Table 1

Echocardiographic parameters before and after delivery

Pregestational

28th week of pregnancy

1 month after delivery

Annulus

23 mm

23 mm

24 mm

Sinus of Valsalva

42 mm

42 mm

42 mm

Sinotubular junction

36 mm

36 mm

39 mm

Ascending aorta diameter

38 mm

38 mm

52 mm

Z-score

1.47

1.65

4.72

Several routine TTEs were performed without detection of increased aortic size. A precautionary β-blocker therapy with atenolol 25 mg/day was prescribed to control blood pressure and to avoid further aortic dilation. After 1 year, she became unexpectedly pregnant, and, according to current guidelines of the time, it was considered safe to continue the pregnancy. The electrocardiogram (ECG) and TTE were performed routinely without any increase in diameter, and therefore she continued the pregnancy without complications.

During labor, she had an episode of irradiated chest pain in the neck and epigastrium, which was short-lived and spontaneously resolved. ECG and myocardial necrosis enzymes performed in a peripheral center were negative for acute coronary ischemic disease, but no TTE was performed. Subsequently, an emergency caesarean section (C-section) was performed without any known complications due to the difficult continuation of vaginal delivery.

One month later, she underwent a routine follow-up check and a TTE performed showed aneurysmatic dilation of the ascending aorta (52 mm) with chronic dissection involving the aortic arch and supra-aortic vessels ([Fig. 1]). [Table 1] shows the change in aortic dimension before pregnancy and after postpartum recovery. Considering the normal function of the aortic valve, the ascending aorta with aortic arch and supra-aortic vessels were replaced, and the aortic root was preserved by performing a valve-sparing operation (the so-called David operation). This technique involves the removal of the ascending aorta and the root after the detachment of the coronary ostia with the sparing of the native aortic valve. The valve is then reimplanted in a Dacron conduit (Valsalva Gealwave, Cardiva) restoring the cusps; the reimplantation of the coronary ostia on the conduit concludes the operation. The sparing of the aortic valve avoids the implantation of a prosthesis, an important advantage particularly in young patients. The postoperative course was uneventful. The patient was discharged at home on the 10th postoperative day.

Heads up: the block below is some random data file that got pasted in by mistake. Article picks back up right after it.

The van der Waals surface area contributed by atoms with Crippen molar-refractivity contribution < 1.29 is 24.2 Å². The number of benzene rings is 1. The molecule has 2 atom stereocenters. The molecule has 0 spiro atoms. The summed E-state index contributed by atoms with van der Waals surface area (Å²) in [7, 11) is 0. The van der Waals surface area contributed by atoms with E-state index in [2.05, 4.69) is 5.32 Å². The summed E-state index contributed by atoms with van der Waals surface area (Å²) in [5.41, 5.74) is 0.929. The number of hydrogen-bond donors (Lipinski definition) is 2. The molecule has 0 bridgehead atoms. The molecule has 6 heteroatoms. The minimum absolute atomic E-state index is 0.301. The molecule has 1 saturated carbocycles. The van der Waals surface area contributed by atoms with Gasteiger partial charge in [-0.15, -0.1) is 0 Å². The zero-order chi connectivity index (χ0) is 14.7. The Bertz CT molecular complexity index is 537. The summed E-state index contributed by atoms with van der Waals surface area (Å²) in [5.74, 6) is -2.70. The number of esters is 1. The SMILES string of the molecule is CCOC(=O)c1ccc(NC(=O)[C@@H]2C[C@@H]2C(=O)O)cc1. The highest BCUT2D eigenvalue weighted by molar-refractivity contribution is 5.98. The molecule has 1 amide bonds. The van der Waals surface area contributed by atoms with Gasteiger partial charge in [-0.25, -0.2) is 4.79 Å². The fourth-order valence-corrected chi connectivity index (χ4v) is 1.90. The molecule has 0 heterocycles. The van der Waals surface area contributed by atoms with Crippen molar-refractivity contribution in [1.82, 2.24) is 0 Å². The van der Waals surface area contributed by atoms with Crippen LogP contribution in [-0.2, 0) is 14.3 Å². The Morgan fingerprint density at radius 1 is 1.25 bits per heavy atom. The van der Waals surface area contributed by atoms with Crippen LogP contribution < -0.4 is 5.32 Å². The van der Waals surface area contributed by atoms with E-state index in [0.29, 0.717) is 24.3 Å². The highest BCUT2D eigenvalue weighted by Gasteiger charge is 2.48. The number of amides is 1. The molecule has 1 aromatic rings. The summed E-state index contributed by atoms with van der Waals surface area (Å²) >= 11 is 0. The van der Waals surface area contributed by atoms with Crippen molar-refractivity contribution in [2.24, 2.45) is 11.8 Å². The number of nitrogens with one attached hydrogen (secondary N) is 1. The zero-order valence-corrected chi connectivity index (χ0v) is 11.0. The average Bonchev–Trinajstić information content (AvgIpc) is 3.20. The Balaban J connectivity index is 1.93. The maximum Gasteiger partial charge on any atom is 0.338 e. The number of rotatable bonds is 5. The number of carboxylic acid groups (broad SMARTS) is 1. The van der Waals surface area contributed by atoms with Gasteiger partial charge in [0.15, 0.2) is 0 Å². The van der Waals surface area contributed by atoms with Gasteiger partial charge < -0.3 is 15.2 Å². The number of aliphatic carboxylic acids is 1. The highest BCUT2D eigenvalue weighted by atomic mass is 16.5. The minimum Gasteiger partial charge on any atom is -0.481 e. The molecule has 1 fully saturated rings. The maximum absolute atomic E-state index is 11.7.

Zoom Image
Fig. 1 (A) Pregestational transthoracic echocardiogram (parasternal long axis view) of the aortic root and ascending aortic aneurysm. (B) Parasternal short axis view of the aortic valve 5 months after delivery. (C) Ascending aortic dissection. (D) Five-chamber view of the aortic dissection.

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Discussion

The incidence of aortic dissection in pregnant MS patients, directly related to the increasing size of the ascending aorta, is approximately 1 to 10%.[1] Several factors could influence this complication, particularly in the third trimester and in patients with connective disorders, such as hormonal modification, increased cardiac output, and intimate tearing stress due to compression of the abdominal aorta and iliac arteries by the pregnant uterus.[7]

The increased risk of dissection or rupture of the aorta attributable to pregnancy is about 4 per million pregnancies not only in the population at risk but also in healthy women, as reported by Kamel et al.[8]

During pregnancy, hormonal modifications induce an alteration of the midwall arteries, with fragmentation of matrix proteins, causing an abnormal response in patients with connective disorders. For this reason, it is difficult to find a safe threshold and it is necessary to have a closer follow-up in these patients at particular risk.[3] [7]

Pyeritz, and Smith and Gros reported a negligible risk of cardiovascular complications in patients with MS and ascending aorta size < 40 mm. In the literature, the risk of dissection and rupture in MS is 1% when the aortic diameter is <40 mm[9] [10]

European guidelines on the management of ascending aortic disease in patients with MS recommend avoiding pregnancy or replacing the ascending aorta before when the aortic diameter is >45 mm or >40 mm if associated with a risk factor.[1] Canadian guidelines on the management of aortic disease in patients with MS set the threshold for surgery when the aortic diameter is >50 mm, with a range of 41 to 45 mm in patients considering pregnancy.[11]

Acute type A aortic dissection is a catastrophic event with 56% mortality if not operated and even higher in pregnancy and in patients with connective tissue disorders. Therefore, the gold standard could be the repair/replacement of the ascending aorta before pregnancy, saving the aortic valve when possible.[12]